OBJECTIVES:Extracorporeal membrane oxygenation (ECMO) has been used successfully to support adults with severe acute respiratory syndrome coronavirus 2 (SARS-CoV-2)-related cardiac or respiratory failure refractory to conventional therapies. Comprehensive reports of children and adolescents with SARS-CoV-2-related ECMO support for conditions, including multisystem inflammatory syndrome in children (MIS-C) and acute COVID-19, are needed. DESIGN:Case series of patients from the Overcoming COVID-19 public health surveillance registry. SETTING:Sixty-three hospitals in 32 U.S. states reporting to the registry between March 15, 2020, and December 31, 2021. PATIENTS:Patients less than 21 years admitted to the ICU meeting Centers for Disease Control criteria for MIS-C or acute COVID-19. INTERVENTIONS:None. MEASUREMENTS AND MAIN RESULTS:The final cohort included 2,733 patients with MIS-C ( n = 1,530; 37 [2.4%] requiring ECMO) or acute COVID-19 ( n = 1,203; 71 [5.9%] requiring ECMO). ECMO patients in both groups were older than those without ECMO support (MIS-C median 15.4 vs 9.9 yr; acute COVID-19 median 15.3 vs 13.6 yr). The body mass index percentile was similar in the MIS-C ECMO versus no ECMO groups (89.9 vs 85.8; p = 0.22) but higher in the COVID-19 ECMO versus no ECMO groups (98.3 vs 96.5; p = 0.03). Patients on ECMO with MIS-C versus COVID-19 were supported more often with venoarterial ECMO (92% vs 41%) for primary cardiac indications (87% vs 23%), had ECMO initiated earlier (median 1 vs 5 d from hospitalization), shorter ECMO courses (median 3.9 vs 14 d), shorter hospital length of stay (median 20 vs 52 d), lower in-hospital mortality (27% vs 37%), and less major morbidity at discharge in survivors (new tracheostomy, oxygen or mechanical ventilation need or neurologic deficit; 0% vs 11%, 0% vs 20%, and 8% vs 15%, respectively). Most patients with MIS-C requiring ECMO support (87%) were admitted during the pre-Delta (variant B.1.617.2) period, while most patients with acute COVID-19 requiring ECMO support (70%) were admitted during the Delta variant period. CONCLUSIONS:ECMO support for SARS-CoV-2-related critical illness was uncommon, but type, initiation, and duration of ECMO use in MIS-C and acute COVID-19 were markedly different. Like pre-pandemic pediatric ECMO cohorts, most patients survived to hospital discharge.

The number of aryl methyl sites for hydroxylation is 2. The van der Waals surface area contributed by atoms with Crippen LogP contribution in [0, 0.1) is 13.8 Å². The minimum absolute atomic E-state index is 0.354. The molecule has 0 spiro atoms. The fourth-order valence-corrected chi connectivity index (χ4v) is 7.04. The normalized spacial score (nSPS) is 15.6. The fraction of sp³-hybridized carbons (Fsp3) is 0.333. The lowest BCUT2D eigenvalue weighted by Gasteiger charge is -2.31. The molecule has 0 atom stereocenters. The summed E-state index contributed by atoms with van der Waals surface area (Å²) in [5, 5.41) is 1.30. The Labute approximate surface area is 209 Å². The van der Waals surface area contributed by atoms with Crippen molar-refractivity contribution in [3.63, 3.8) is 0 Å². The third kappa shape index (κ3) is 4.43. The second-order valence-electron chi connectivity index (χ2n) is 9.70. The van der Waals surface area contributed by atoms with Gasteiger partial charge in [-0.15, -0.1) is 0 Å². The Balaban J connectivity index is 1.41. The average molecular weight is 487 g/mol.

PMID: 36995097
ISSN: 1529-7535
CID: 5502622

Association of Early Steroid Administration With Outcomes of Children Hospitalized for COVID-19 Without Multisystem Inflammatory Syndrome in Children